Day brings 50 new COVID-19 cases ({{contentCtrl.commentsTotal}})

Coronavirus testing at Tallinn Airport.
Coronavirus testing at Tallinn Airport. Source: Siim Lõvi /ERR

Over the past 24 hours, 1,823 initial COVID-19 tests were administered and 50 people diagnosed in Estonia. The 14-day case rate now stands at 30.78 and the Health Board says the next three weeks will be critical in terms of getting the virus under control.

Data from the population register suggests most new cases were diagnosed in Ida-Viru County at 30. Sixteen people were diagnosed in Harju County, two in Lääne-Viru County and one in Tartu County. One person who tested positive does not have a registered place of residence.

Of the 16 cases in Harju County, 14 concern citizens of Tallinn. Two cases were imported from Ukraine, while nine cases concern close contacts of people previously diagnosed. The circumstances of the remaining cases are being ascertained.

Two cases were imported from Finland and Denmark in September 18-19.

The Health Board's northern arm is monitoring three active outbreaks and 1,992 people, 209 of whom have taken ill.

New cases in Ida-Viru County include 18 close contacts of people previously diagnosed. The eastern region has four active outbreaks, with the Health Board monitoring 680 people, 145 of whom have taken ill.

The board's southern arm is monitoring three outbreaks and 153 people of whom 41 have taken ill.

Health Board west is monitoring 47 people, seven of whom have developed symptoms.

The board urges people to remember that a close contact is a situation where people are closer than two meters apart for over 15 minutes, meaning that attending a social gathering while ill is a surefire way to infect one's friends – people often spend hours indoors, speaking in loud voices. The latter helps ensure the spread of the virus.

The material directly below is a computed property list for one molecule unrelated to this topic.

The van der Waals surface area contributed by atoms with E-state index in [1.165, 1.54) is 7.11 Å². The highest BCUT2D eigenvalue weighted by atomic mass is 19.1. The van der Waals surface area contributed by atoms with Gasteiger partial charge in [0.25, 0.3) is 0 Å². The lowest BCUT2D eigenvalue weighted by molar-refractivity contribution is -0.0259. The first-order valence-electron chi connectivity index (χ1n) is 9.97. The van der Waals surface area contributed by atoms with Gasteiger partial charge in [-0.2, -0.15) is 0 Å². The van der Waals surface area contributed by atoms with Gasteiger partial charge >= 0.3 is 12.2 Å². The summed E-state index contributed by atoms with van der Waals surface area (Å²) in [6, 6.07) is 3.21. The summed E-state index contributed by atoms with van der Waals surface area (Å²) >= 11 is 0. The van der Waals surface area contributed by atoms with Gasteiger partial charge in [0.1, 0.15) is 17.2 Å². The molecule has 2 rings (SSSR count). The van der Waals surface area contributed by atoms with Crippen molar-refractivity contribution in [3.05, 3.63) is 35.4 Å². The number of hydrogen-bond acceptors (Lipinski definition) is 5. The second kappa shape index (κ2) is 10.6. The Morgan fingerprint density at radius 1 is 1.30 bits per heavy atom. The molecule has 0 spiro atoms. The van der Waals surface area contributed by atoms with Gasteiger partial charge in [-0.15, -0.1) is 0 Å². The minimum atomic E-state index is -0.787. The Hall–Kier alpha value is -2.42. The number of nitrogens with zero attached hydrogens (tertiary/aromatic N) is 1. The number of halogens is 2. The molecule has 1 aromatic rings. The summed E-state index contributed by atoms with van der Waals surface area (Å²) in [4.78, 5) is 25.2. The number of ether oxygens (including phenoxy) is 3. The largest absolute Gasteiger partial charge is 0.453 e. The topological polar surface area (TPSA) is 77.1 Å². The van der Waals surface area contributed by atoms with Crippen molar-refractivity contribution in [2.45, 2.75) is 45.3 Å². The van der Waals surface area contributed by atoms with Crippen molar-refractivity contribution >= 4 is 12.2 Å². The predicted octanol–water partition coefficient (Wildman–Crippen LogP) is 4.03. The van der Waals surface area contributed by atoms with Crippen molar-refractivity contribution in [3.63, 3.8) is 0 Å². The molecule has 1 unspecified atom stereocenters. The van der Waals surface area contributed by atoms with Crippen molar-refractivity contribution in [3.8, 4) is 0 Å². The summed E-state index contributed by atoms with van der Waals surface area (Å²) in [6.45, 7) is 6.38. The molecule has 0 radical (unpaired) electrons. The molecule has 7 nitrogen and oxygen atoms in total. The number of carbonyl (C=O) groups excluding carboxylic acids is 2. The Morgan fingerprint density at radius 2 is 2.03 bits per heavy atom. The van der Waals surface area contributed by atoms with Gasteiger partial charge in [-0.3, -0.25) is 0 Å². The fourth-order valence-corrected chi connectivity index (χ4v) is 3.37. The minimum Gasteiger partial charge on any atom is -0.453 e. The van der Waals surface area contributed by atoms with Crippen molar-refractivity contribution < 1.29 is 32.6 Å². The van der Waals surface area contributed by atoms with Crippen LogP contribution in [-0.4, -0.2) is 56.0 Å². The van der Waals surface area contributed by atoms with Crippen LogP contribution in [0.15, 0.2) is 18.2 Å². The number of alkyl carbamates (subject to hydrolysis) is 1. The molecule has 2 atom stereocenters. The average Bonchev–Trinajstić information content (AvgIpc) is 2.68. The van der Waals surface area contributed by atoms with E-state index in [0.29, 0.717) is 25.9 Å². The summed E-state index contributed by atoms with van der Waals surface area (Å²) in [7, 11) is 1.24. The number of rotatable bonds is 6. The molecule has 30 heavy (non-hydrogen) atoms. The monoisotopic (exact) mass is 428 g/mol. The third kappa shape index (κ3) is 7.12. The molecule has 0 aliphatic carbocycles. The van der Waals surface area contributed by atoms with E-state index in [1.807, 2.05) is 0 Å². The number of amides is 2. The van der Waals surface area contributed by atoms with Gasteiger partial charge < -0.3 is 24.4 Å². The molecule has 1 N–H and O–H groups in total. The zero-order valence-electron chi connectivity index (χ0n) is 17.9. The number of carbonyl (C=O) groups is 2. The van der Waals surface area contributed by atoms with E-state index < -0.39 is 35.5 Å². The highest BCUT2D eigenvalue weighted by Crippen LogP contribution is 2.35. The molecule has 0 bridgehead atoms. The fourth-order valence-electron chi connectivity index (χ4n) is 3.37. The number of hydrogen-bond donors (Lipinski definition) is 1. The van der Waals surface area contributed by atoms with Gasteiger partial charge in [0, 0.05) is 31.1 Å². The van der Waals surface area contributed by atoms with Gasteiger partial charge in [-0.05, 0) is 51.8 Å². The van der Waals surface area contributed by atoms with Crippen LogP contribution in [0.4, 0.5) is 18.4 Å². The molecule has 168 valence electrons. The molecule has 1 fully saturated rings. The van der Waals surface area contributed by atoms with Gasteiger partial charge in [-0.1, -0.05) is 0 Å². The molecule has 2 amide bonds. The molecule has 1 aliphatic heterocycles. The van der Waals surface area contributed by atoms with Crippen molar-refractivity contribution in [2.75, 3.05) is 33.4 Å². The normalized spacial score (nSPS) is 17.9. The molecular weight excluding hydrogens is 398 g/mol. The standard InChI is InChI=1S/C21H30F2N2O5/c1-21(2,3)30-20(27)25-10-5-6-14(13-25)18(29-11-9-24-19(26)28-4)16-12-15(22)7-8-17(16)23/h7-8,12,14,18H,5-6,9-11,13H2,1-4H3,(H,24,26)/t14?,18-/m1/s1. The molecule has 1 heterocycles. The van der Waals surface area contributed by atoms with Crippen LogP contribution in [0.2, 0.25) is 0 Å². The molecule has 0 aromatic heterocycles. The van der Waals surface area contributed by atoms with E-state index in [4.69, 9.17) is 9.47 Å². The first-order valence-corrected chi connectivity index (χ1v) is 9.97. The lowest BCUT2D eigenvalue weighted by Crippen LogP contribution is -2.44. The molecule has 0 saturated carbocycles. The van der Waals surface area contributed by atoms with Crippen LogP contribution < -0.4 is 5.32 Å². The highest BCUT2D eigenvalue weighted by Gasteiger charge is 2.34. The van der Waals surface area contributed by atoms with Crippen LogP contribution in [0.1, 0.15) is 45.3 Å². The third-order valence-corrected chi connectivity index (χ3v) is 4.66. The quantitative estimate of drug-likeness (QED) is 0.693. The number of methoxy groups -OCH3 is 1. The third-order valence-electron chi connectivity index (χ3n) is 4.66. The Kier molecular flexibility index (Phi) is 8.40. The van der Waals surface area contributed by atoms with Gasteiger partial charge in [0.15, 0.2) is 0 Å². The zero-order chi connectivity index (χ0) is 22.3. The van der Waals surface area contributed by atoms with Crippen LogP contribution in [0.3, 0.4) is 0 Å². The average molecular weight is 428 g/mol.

People intent on attending gatherings would do well to download and install the HOIA mobile application as it helps detect potential close contacts more effectively.

22 people in need of hospital treatment

As of the morning of September 20, 22 people need to be treated for the coronavirus in hospitals, with three people on assistant breathing. No one was discharged in the last 24 hours. Two cases of COVID-19 were diagnosed in hospitals.

By Sunday, hospitals have closed 433 COVID-19 cases involving 420 people.

2,377 people have recovered, with the cases of 1,817 (76.4 percent) closed and 560 people (23.6 percent) having gone more than 28 days without testing positive and are not being treated in hospital.

The 14-day case rate per 100,000 people stands at 30.78.

Estonia has administered a total of over 187,000 initial tests, 2,924 (1.55 percent) of which have been positive for the SARS-CoV-2 virus. More accurate coronavirus statistics is available here.

How to stop the spread of the coronavirus?

  • The most effective way to avoid infection is keeping one's distance.
  • It is advisable to wear a mask in crowded places and especially indoors where keeping one's distance is impossible.
  • Avoid crowded places if possible.
  • Hand hygiene is important – wash your hands often.
  • Use warm water and soap to wash your hands or alcohol-based disinfectants in public places.
  • When sneezing or coughing, cover your mouth with a disposable tissue. Immediately dispose of the tissue and sanitize your hands. If you do not have a tissue, use your sleeve (forearm) and not a naked hand.
  • Stay home if ill, even if your symptoms are mild.
  • Interpret any cold symptoms as a possible case of COVID-19 and contact your family doctor.
  • Download the HOIA mobile application available on Google Play and the App Store. The application warns you of any potential close contacts and allows you to report taking ill anonymously. Devices using the application exchange anonymous codes, with neither the state, developer nor phone manufacturer finding out who were in contact. More information is available here.

COVID-19 is a droplet infection disease caused by the SARS-CoV-2 virus that spreads through coughing and sneezing and can survive on surfaces that are not disinfected.

Data from the Health and Welfare Information Systems Center suggests the HOIA app has been downloaded 127,917 times and used to report COVID-19 by 44 people.

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Editor: Marcus Turovski

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